Here’s my opinion: Depression can be fought, even staved off, without God, but cannot truly be conquered without His power.
Darkness is temporary, and can always be driven out by the light. Do not give up; the night will always pass.
As for me, I no longer live with the depression I thought would control my life. Though I go through periods of darkness, I am always able to see the light of God’s grace and goodness. He gave me a second chance in life, and He has the power to do that for everyone.
Hope springs eternal.
7 Replies to “Hope Springs Eternal”
Brooke you are so brave to share your story! I never would have imagined you have experienced such lows — you have such a glowing light about you. I am so glad you are seeing that. As Sarah knows I like to put post-it notes all over the house with little sayings and reminders — one such post -it reads “May you respond to the call of your gift and find the courage to follow its path.” I think you are doing that in a big way!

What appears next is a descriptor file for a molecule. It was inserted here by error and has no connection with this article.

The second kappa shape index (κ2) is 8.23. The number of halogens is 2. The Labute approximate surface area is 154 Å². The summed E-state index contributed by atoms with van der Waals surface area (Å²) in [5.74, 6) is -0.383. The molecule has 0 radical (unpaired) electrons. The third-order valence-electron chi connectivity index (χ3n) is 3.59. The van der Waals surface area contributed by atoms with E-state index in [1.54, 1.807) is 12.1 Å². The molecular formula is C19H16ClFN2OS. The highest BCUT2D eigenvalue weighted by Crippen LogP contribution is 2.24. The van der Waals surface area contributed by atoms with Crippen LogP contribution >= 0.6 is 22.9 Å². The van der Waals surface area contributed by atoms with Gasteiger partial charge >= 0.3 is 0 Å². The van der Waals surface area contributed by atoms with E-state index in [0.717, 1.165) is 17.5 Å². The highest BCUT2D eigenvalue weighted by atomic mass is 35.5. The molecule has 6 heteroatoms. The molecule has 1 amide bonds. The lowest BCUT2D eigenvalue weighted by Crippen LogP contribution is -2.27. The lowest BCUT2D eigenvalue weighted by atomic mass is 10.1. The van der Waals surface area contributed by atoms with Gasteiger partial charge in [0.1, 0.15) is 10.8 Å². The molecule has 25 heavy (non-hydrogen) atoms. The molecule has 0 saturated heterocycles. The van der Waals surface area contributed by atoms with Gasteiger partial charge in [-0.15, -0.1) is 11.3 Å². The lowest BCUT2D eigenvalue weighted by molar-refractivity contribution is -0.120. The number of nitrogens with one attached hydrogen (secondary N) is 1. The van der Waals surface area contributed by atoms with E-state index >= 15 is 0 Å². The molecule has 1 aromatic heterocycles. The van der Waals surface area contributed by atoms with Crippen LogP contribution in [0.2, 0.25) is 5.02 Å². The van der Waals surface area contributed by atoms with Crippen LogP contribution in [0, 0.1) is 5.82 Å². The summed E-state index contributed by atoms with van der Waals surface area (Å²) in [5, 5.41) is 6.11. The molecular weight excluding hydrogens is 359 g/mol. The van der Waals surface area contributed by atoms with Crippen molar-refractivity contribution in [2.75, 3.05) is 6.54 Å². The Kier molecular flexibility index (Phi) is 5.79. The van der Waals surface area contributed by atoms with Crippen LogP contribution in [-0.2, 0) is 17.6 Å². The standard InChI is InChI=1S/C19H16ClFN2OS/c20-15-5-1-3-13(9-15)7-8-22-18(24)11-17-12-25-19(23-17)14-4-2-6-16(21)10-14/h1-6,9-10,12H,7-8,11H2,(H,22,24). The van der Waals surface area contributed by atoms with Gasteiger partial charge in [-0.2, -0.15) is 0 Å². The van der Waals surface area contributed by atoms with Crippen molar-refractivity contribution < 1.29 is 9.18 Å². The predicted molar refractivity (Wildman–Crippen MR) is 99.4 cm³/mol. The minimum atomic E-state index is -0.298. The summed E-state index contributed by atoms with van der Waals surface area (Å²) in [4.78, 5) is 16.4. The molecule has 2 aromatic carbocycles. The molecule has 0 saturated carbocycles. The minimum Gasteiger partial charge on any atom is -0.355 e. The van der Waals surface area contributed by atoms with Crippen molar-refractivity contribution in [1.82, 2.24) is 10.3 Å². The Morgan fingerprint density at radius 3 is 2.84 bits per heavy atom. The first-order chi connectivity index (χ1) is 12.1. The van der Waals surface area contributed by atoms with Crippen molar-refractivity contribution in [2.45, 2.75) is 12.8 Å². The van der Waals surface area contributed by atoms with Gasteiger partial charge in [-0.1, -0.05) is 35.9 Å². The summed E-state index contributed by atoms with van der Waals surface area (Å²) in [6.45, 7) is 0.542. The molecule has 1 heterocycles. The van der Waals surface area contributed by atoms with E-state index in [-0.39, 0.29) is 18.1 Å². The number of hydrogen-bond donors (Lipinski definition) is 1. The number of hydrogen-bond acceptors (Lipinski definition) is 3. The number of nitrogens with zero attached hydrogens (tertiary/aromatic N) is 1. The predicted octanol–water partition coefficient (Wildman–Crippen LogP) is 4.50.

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Another note — I lost my mother to suicide and it has always brought me to tears knowing she died this way– even to this day. I am so glad you do not feel like ending your life this way — it is a very lonely place to be.
I am so sorry to hear that, thank you for sharing. It’s obvious Sarah got her open, loving personality from you! I appreciate the kind words; I felt like it was time to make it open so I could be a resource to others.